Article

Research in Experimental Medicine

, Volume 198, Issue 6, pp 341-347

First online:

Superoxide dismutase activity and the effect of N-methly-D-aspartate antagonists on lipid peroxidation in the early phase of cold injury

  • Talat KırışAffiliated withDepartment of Neurosurgery, İstanbul University, School of Medicine
  • , Aşkin GörgülüAffiliated withDepartment of Neurosurgery, Trakya University, School of Medicine
  • , Faruk ÜnalAffiliated withDepartment of Neurosurgery, İstanbul University, School of Medicine
  • , Ümit TürkoğluAffiliated withDepartment of Biochemistry, İstanbul University, School of Medicine
  • , Sabahattin ÇobanoğluAffiliated withDepartment of Neurosurgery, Trakya University, School of Medicine
  • , Galip EkukluAffiliated withDepartment of Public Health, Trakya University, School of Medicine

Rent the article at a discount

Rent now

* Final gross prices may vary according to local VAT.

Get Access

Abstract

Free radicals, lipid peroxidation and excitatory amino acids have been implicated in the secondary mechanisms of traumatic brain injury. We used the cold injury model in rats to assess the endogenous activity of the protective enzyme superoxide dismutase (SOD) and the lipid peroxidation level in the contused tissue at an early phase of injury. Furthermore, we treated the rats with two different N-methyl-D-aspartate receptor antagonists, namely MK-801 and CPP, and evaluated their effect on lipid peroxidation in the contused tissue. Rats were divided into four groups: sham, control, treatment 1 and treatment 2 groups (n =16 for each group). Thirty and 60 min after craniectomy or injury, tissue samples were removed. SOD activity didn’t change in this period. However, lipid peroxidation in terms of malondialdehyde (MDA) amount showed a significant increase at 60 min. Fifteen minutes after injury, MK-801 (1 mg/kg), CPP (10 mg/kg) or saline (1 ml) were applied intraperitoneally in treatment 1, treatment 2 and the control groups. Treatment with MK-801 attenuated MDA levels, whereas treatment with CPP did not. The protective effect of MK-801 achieved statistical significance. These results demonstrate that SOD activity does not change in the early period of cold injury. Moreover, these results show that lipid peroxidation increases after 60 min of cold injury, and treatment with MK-801 15 min after injury can prevent this elevation.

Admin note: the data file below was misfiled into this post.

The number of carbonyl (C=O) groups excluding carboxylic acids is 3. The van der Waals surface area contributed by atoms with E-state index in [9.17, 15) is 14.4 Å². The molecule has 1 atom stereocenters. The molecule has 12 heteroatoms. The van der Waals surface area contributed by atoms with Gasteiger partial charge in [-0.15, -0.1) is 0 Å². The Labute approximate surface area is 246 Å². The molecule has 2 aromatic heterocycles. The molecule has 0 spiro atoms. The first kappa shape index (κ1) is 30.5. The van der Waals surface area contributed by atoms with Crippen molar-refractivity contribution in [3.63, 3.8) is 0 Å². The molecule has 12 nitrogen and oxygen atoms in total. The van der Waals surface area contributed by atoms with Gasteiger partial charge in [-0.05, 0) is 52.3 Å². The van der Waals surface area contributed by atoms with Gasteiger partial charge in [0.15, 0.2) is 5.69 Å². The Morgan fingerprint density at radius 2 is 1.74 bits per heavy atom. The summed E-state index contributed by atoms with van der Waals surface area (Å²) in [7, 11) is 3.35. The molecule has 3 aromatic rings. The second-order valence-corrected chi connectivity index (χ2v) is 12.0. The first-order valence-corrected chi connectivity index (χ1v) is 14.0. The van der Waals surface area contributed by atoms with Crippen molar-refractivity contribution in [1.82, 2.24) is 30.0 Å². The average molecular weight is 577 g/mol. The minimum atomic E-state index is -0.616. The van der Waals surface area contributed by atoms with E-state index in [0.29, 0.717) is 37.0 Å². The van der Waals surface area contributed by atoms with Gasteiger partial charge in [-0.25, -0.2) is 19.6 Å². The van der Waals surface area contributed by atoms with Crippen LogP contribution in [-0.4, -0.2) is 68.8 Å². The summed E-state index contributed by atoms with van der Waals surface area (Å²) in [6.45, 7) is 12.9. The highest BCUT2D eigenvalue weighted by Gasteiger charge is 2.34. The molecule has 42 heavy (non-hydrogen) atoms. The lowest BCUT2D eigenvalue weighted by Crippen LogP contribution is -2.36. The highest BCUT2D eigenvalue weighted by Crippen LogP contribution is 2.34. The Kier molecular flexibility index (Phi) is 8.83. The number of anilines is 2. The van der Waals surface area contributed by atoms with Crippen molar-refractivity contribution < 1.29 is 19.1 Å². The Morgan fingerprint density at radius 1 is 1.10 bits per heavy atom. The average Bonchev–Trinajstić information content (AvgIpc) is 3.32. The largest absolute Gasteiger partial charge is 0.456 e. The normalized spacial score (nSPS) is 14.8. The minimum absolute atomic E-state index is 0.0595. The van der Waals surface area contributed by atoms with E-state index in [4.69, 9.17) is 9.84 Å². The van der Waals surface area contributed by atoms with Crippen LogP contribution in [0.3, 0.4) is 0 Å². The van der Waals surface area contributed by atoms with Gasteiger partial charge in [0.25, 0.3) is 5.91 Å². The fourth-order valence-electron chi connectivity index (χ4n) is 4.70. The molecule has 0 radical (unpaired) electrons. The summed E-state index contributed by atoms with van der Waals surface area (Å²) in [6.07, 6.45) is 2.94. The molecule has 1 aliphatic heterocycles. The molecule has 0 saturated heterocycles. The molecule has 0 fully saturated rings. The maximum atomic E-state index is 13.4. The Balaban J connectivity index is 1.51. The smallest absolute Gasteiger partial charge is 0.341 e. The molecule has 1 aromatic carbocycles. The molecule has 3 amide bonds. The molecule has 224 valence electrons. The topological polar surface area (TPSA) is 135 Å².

Key words

Cold injury Lipid peroxidation MK-801 NMDA antagonist Superoxide dismutase